Constitution report death by a thousand cuts
Press Release: Independent Constitutional Review Panel
The government’s Constitutional Advisory Panel report, merely replaces instant execution with death by a thousand cuts, according to David Round, the chair of the private Independent Constitutional Review Panel.
Mr Round said that the report “still proposes Treaty indoctrination for non-believers, ‘improving’ Maori representation in a national parliament where Maori are very adequately represented now, guaranteeing ‘cultural rights’, and giving un-elected judges the power to condemn Acts of Parliament if they fail to recognise such rights.”
“And of course, an ongoing ‘conversation’ about the place of the Treaty of Waitangi in our national life. We all know the agenda behind that”, he said.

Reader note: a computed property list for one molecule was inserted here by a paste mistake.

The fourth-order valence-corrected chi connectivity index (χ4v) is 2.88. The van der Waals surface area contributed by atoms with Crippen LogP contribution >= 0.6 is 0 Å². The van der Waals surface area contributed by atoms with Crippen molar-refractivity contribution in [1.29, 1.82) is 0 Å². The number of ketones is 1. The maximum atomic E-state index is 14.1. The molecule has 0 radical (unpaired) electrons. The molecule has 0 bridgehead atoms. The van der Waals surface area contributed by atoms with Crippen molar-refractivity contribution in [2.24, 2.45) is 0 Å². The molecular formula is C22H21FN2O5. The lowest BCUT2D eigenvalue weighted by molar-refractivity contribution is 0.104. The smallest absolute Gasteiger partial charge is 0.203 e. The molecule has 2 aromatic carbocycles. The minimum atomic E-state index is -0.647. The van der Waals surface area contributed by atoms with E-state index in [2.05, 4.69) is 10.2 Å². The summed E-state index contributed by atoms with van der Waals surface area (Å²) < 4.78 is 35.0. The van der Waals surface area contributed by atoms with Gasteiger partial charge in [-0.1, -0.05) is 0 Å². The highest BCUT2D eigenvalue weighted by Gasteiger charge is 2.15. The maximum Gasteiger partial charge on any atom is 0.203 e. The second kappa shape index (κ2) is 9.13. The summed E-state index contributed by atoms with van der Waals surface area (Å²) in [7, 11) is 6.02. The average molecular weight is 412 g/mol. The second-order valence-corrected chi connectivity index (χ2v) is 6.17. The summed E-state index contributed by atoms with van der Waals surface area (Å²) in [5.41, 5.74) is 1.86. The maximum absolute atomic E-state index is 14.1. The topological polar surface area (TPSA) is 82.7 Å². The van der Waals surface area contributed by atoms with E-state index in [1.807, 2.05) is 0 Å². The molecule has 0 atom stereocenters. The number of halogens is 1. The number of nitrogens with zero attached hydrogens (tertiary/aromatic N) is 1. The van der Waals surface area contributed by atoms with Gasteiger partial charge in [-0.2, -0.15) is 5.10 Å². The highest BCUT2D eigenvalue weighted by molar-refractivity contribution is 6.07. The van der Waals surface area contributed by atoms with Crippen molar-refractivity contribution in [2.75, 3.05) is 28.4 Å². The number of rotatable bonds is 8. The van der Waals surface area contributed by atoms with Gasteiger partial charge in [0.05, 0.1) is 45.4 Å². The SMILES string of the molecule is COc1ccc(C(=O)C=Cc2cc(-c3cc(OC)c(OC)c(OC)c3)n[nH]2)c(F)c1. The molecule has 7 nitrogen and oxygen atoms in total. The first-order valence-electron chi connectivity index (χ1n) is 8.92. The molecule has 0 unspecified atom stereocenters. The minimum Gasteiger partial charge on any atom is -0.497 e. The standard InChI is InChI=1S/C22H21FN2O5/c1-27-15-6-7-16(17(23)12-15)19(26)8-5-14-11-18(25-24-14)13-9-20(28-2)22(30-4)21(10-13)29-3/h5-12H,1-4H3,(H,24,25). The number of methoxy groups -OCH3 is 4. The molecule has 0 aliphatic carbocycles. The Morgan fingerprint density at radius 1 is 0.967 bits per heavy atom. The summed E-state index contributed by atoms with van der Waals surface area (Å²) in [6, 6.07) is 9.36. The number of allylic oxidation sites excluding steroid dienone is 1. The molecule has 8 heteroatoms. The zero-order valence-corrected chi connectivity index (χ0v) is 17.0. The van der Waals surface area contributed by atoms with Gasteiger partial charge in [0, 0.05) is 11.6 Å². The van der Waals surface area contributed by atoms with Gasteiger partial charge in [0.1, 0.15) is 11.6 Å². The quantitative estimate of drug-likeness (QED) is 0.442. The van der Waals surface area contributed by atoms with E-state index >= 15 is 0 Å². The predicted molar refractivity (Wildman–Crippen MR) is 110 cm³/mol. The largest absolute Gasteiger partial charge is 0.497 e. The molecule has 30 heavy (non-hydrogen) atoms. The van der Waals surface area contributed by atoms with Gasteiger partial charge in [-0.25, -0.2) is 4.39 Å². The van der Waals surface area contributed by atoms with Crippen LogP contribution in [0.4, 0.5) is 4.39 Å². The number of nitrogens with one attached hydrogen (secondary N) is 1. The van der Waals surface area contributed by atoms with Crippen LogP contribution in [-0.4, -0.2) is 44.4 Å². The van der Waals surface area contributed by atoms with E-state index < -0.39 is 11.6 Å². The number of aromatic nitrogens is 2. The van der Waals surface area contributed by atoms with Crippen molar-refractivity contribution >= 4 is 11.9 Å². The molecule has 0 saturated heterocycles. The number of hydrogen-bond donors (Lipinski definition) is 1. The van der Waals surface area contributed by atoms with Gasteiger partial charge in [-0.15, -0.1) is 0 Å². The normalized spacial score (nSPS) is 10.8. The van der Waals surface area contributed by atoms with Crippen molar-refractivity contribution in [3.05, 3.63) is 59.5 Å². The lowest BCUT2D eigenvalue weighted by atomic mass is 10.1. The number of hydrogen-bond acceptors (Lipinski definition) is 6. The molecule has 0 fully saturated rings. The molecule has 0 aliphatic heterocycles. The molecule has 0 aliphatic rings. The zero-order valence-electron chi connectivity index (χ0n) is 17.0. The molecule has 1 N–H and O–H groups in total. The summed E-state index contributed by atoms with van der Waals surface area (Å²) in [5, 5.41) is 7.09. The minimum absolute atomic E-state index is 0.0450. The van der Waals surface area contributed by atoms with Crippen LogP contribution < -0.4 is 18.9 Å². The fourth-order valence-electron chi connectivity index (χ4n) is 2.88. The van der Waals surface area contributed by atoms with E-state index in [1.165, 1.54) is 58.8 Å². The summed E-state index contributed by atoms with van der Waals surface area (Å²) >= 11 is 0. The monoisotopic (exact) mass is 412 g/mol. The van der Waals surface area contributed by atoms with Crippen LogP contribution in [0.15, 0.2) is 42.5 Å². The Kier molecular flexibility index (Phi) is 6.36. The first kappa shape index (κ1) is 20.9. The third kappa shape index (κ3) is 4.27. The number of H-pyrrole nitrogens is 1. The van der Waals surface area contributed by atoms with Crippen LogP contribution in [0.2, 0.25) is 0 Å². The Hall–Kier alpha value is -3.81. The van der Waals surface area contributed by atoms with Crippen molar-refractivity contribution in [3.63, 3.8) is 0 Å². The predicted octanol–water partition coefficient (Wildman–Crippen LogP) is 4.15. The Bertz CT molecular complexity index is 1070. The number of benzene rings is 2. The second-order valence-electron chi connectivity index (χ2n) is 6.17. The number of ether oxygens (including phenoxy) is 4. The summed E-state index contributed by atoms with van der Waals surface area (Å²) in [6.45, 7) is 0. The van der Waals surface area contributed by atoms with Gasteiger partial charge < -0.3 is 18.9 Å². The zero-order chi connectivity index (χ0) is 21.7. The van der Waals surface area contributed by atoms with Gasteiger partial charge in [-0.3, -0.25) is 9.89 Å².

“Certainly, the report does not propose a separate Maori-only House of Parliament or mention of the Treaty in a written constitution right away”, Mr Round said.
“We think that we in the Independent Constitutional Review Panel must take some of the credit for that. There was clearly a strong desire among the government-appointed panel’s Maori members for such recommendations. They might well have eventuated had the official panel not known that we were watching,” he said.
“There must have been some furious debates among the government-appointed members before this comparatively bland report appeared,” Mr Round speculated.
Despite clear public opposition, the government-appointed panel’s report was evidence that agitation for Maori constitutional privilege was going to continue for some time yet, Mr Round said.
The independent panel’s other members are professors Martin Devlin, Elizabeth Rata and James Allan, Dr Muriel Newman and Mike Butler.
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